Today is the 40th anniversary of Kenny Holtzman’s (first) no-hitter. To me, this is a significant milestone to be remembered for several reasons. First, it is arguably one of the top five games in Cub history. Second, 1969 is the most storied Cub season, and this game, this no-hitter, was literally the pinnacle, every game before it in 1969 led to this point, and just as clearly the day after the long, slow, agonizing decline began. Finally, it was even more significant to me, because I was there.
This game was the first game of a much anticipated home stand. The team had just completed a long two week, 12 game (note 8 night games), 4 city (Hou, LA, SD, DF), west coast road trip in which they had a blistering 9-3 record (and 13 of their last 17). During this trip the Cubs hit their mathematical season high-water mark of nine games in first place on several occasions, the latest being on August 16th.
The Cubs were playing the Braves, the eventual Western Division champs that year. 1969 was the first year of divisional play. Every year in baseball history before 69, the season ended and the World Series immediately started with the lone NL winner vs. the lone AL winner. Being a traditionalist I was against divisional play, but especially felt that this first year was going to somehow cheapen the Cubs eventual 1st place finish. Or worse, the Cubs would win with the most NL victories only to have the World Series opportunity stolen in the short pre-series. (In fact, the Cubs would have subsequently appeared in three World Series by these pre-69 rules, in 84, 89, and … 2008).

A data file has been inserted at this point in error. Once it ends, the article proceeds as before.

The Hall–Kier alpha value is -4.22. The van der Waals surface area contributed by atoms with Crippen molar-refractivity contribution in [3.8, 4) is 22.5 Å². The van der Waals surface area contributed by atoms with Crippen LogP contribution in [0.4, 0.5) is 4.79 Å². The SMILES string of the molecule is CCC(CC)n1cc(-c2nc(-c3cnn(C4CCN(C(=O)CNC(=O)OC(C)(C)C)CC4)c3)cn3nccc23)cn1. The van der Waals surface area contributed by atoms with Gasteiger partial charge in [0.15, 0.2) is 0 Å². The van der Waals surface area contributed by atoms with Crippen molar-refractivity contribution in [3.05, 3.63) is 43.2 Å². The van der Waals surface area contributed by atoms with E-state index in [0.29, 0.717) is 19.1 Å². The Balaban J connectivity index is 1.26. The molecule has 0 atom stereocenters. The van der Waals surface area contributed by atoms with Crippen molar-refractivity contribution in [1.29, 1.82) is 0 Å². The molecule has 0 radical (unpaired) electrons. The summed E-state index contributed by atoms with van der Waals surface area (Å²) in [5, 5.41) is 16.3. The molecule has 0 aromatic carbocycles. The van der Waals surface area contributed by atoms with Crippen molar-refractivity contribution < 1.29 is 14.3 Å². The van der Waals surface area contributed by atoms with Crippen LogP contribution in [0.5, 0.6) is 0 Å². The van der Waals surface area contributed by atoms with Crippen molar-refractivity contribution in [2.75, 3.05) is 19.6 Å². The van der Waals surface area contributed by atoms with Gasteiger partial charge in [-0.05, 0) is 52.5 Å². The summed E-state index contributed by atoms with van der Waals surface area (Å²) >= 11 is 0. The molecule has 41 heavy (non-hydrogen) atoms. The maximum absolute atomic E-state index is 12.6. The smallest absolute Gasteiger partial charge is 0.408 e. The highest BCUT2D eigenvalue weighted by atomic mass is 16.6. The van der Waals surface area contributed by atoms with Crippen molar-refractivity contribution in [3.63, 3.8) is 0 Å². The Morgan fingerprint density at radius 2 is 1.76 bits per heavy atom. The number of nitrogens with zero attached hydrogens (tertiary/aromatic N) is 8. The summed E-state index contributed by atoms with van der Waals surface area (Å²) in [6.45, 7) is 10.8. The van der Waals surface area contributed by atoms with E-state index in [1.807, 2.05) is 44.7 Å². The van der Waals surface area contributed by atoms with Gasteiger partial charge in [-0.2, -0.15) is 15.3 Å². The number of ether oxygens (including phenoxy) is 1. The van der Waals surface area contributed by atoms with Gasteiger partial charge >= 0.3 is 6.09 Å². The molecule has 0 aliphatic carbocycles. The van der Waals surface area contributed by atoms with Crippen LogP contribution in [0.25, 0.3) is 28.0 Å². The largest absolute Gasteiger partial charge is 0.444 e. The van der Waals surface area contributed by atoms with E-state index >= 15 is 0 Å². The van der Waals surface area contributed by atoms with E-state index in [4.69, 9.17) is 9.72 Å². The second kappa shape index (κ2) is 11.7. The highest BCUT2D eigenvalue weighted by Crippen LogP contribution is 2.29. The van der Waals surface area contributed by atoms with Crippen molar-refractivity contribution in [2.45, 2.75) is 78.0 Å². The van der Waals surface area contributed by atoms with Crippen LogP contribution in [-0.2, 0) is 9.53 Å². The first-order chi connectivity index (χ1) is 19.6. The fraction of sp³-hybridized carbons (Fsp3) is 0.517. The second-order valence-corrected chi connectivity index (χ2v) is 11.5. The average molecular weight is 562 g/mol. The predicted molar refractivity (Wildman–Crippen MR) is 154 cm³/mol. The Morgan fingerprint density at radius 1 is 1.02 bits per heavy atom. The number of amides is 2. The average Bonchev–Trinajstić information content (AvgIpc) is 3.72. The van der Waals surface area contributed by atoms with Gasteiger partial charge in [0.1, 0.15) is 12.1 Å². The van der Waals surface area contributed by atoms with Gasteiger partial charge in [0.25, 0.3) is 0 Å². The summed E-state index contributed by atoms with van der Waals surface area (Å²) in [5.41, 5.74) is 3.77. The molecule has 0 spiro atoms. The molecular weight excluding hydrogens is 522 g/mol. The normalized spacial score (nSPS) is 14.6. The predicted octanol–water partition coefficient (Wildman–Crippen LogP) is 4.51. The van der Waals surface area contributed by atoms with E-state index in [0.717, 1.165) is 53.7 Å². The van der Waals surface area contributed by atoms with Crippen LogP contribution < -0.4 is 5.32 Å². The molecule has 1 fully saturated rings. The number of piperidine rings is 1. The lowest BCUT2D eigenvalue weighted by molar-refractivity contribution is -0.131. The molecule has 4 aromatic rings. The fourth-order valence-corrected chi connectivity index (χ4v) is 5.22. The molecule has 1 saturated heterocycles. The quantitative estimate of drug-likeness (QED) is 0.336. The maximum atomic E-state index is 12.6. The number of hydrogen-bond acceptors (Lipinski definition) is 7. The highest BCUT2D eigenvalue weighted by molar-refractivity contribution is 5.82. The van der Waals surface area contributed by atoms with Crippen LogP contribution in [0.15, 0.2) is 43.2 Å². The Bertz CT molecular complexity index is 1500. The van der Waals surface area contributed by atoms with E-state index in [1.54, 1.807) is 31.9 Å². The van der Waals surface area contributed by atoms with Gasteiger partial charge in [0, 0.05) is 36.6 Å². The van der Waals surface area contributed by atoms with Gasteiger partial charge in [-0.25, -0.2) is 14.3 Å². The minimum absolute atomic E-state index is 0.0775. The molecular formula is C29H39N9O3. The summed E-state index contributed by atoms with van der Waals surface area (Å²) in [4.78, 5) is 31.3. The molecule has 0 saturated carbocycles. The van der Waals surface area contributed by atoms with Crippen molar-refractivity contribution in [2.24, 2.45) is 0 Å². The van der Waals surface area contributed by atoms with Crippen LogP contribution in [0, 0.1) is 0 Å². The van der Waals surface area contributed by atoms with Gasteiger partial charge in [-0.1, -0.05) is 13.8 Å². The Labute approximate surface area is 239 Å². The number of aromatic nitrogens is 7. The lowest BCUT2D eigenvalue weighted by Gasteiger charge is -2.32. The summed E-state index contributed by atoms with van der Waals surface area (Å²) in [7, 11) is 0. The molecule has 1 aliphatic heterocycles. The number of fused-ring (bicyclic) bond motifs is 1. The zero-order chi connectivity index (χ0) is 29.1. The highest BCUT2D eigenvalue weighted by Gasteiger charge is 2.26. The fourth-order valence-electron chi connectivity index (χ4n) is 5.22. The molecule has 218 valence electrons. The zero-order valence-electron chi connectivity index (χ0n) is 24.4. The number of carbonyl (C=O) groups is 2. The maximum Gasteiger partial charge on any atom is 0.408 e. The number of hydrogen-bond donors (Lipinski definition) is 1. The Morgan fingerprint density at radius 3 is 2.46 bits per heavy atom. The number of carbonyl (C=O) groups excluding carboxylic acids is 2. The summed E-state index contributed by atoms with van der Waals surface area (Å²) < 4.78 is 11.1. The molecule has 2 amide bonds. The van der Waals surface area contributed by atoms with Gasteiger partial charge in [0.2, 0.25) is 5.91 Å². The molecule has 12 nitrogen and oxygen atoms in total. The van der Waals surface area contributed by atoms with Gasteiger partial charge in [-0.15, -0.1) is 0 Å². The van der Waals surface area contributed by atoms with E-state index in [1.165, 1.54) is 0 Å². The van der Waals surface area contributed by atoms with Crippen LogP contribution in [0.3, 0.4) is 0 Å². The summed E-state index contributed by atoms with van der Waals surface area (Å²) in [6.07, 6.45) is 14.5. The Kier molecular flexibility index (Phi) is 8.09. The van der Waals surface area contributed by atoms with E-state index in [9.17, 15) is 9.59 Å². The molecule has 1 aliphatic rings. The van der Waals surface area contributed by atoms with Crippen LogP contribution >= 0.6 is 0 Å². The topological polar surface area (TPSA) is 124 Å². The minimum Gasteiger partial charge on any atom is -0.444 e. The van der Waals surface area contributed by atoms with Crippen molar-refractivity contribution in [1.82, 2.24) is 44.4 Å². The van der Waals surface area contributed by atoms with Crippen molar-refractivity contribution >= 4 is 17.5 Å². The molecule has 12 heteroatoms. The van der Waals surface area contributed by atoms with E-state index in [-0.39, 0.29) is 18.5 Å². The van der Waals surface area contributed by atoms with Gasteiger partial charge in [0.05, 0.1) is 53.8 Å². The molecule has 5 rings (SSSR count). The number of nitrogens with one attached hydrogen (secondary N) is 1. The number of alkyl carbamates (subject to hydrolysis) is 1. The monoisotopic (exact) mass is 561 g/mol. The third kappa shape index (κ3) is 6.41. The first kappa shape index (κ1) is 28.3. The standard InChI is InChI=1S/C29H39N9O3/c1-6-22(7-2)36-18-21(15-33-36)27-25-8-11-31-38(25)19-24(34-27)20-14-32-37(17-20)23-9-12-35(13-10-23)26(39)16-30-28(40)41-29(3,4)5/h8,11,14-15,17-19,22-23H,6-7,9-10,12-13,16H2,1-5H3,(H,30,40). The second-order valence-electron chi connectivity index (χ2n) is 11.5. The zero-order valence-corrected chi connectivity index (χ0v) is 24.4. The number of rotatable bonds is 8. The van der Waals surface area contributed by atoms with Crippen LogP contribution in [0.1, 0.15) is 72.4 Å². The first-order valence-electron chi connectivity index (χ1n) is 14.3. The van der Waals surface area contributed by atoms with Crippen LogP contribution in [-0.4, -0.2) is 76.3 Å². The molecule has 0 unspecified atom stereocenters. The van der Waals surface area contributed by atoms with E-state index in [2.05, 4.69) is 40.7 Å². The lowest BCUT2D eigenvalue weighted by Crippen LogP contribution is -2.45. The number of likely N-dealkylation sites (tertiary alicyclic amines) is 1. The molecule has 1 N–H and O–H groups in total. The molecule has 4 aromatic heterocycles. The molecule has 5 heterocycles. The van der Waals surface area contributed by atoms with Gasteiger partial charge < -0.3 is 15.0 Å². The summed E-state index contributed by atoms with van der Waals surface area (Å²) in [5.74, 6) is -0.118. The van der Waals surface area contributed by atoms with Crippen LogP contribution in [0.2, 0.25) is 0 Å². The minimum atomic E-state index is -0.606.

The all-star game was less than a month away. The Cubs infield (14-18-11-10) were the starting all-star infield (Santo and Kessinger were the top vote getters), with Hundley getting the start behind the plate for Bench (who I think had reserve duty – there was a war going on you know).
We started that day 31 games over .500, and eight games up – on the Mets. The Mets of all teams. The laughing stock of baseball the last seven years. If you did a survey at Wrigley that day the vast majority of Cub fans would have said they were far more scared of the Cards who were lurking in third place than the Mets. Today we expect to win the division, we should be in first place in August. In 1969, it was so incredibly unexpected, so unnatural, we simply didn’t know how to take it. It wasn’t just that we were in first place, we were in first place for the first time IN MY LIFE past the all star break.